Containerships Pulls Off First LNG Bunkering at Rotterdam

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  • CMA CGM Group subsidiary Containerships has performed its first LNG bunkering simultaneously with loading and unloading operations.
  • The operation was carried out in the Port of Rotterdam and conducted on Containerships Nord. 
  • Containerships anticipates conducting the operation on sister ship Containerships Polar in the future, enabling a reliable and fast connection, between Northern Europe and the Baltics, for the customers. 
  • Two more sister ships Containerships Arctic and Containerships Aurora are expected to be delivered this year. 

The Maritime Executive reports that CMA CGM Group subsidiary Containerships has performed its first LNG bunkering simultaneously with loading and unloading operations.

LNG Bunkering on Containerships Nord

The operation was conducted on Containerships Nord in the Port of Rotterdam. 

The vessel received approximately 200 tons of LNG from bunker supplier Shell, making it the first container carrier to perform such an operation in Europe using ship-to-ship bunkering.

Future bunkering of Containerships Polar

Containerships anticipates conducting the operation on sister ship Containerships Polar in the future.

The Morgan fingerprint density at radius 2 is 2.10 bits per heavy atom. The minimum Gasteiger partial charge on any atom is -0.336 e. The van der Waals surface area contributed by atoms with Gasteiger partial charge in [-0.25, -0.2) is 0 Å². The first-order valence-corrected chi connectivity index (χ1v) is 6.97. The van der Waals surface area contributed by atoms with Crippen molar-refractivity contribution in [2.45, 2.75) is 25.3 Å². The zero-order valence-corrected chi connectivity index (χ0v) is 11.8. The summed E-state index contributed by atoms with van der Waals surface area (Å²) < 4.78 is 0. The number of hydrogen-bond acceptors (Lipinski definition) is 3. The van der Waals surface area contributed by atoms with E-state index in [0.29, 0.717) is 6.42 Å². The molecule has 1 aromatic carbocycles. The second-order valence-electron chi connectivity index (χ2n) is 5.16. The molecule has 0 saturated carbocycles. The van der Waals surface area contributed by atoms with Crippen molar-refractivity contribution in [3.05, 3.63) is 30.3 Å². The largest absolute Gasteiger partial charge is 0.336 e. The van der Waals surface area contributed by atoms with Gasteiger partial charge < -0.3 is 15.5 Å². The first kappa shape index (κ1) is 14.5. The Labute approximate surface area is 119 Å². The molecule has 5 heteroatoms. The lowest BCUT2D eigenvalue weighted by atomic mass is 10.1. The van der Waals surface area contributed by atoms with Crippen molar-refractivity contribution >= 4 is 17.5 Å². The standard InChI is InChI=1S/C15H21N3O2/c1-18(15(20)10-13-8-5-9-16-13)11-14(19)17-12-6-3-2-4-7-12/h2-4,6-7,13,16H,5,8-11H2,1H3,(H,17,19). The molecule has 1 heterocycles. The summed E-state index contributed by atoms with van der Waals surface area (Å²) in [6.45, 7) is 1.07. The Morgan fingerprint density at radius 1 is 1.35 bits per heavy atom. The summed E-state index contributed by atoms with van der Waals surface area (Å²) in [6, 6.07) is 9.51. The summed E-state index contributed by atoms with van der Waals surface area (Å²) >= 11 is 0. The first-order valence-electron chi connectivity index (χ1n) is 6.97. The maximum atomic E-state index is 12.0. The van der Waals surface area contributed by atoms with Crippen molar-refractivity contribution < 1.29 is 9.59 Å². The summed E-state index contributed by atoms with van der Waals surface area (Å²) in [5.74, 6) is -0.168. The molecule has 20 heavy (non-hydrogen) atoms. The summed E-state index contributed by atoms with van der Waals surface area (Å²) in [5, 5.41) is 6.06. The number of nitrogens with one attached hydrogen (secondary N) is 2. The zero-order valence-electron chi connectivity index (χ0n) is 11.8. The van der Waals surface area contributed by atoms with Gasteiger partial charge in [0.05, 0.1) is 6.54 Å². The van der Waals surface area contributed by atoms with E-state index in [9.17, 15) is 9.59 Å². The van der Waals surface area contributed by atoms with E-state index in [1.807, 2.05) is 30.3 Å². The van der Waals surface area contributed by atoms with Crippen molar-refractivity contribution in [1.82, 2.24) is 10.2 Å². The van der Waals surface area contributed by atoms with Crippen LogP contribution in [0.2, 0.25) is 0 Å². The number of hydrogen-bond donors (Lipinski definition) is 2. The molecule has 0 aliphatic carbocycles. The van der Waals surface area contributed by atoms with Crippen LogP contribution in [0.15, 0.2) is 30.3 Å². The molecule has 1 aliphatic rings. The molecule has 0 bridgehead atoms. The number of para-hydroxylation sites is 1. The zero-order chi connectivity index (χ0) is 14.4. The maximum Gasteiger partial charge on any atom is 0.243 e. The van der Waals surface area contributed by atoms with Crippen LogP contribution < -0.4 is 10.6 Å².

Vessel’s anchoring in port will reduce significantly, says the company. This will further reduce transit times and offering CMA CGM Group customers a reliable and fast connection between Northern Europe and the Baltics.

Containerships Polar on BALT 2 service

Containerships Polar was delivered from Guangzhou Wenchong Shipyard in China in June. 

The vessel currently operates alongside Containerships Nord on the redesigned BALT 2 service. Seven major European ports are served with transit times of three to five days.

Containerships Arctic and Containerships Aurora

Two more sister ships are expected to be delivered this year: Containerships Arctic and Containerships Aurora.

CMA CGM

CMA CGM happens to be a pioneer in the use of LNG to power container ships. It is all set to take delivery of 20 LNG-powered vessels by 2022, including nine 22,000-TEU ships which are scheduled to be delivered from 2020.

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Source: The Maritime Executive

 

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